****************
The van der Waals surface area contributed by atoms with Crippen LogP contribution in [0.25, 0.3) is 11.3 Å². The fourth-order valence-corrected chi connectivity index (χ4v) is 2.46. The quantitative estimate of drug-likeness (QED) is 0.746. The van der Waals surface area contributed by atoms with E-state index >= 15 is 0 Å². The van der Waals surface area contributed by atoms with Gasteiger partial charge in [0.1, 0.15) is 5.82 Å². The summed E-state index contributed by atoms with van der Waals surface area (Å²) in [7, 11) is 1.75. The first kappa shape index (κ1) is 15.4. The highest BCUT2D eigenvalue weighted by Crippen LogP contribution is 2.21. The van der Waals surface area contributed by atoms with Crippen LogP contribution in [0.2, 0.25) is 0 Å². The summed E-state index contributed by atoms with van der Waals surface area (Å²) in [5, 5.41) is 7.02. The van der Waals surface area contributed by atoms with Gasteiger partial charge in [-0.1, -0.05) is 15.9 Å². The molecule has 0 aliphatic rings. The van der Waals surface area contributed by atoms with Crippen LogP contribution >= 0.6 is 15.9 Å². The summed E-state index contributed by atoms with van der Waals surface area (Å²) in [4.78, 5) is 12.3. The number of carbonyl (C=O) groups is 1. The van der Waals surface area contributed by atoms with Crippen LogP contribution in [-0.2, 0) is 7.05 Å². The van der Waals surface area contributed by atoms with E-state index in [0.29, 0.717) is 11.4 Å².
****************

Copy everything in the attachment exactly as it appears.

The van der Waals surface area contributed by atoms with Crippen LogP contribution in [0.25, 0.3) is 11.3 Å². The fourth-order valence-corrected chi connectivity index (χ4v) is 2.46. The quantitative estimate of drug-likeness (QED) is 0.746. The van der Waals surface area contributed by atoms with E-state index >= 15 is 0 Å². The van der Waals surface area contributed by atoms with Gasteiger partial charge in [0.1, 0.15) is 5.82 Å². The summed E-state index contributed by atoms with van der Waals surface area (Å²) in [7, 11) is 1.75. The first kappa shape index (κ1) is 15.4. The highest BCUT2D eigenvalue weighted by Crippen LogP contribution is 2.21. The van der Waals surface area contributed by atoms with Crippen LogP contribution in [0.2, 0.25) is 0 Å². The summed E-state index contributed by atoms with van der Waals surface area (Å²) in [5, 5.41) is 7.02. The van der Waals surface area contributed by atoms with Gasteiger partial charge in [-0.1, -0.05) is 15.9 Å². The molecule has 0 aliphatic rings. The van der Waals surface area contributed by atoms with Crippen LogP contribution >= 0.6 is 15.9 Å². The summed E-state index contributed by atoms with van der Waals surface area (Å²) in [4.78, 5) is 12.3. The number of carbonyl (C=O) groups is 1. The van der Waals surface area contributed by atoms with Crippen LogP contribution in [-0.2, 0) is 7.05 Å². The van der Waals surface area contributed by atoms with E-state index in [0.29, 0.717) is 11.4 Å².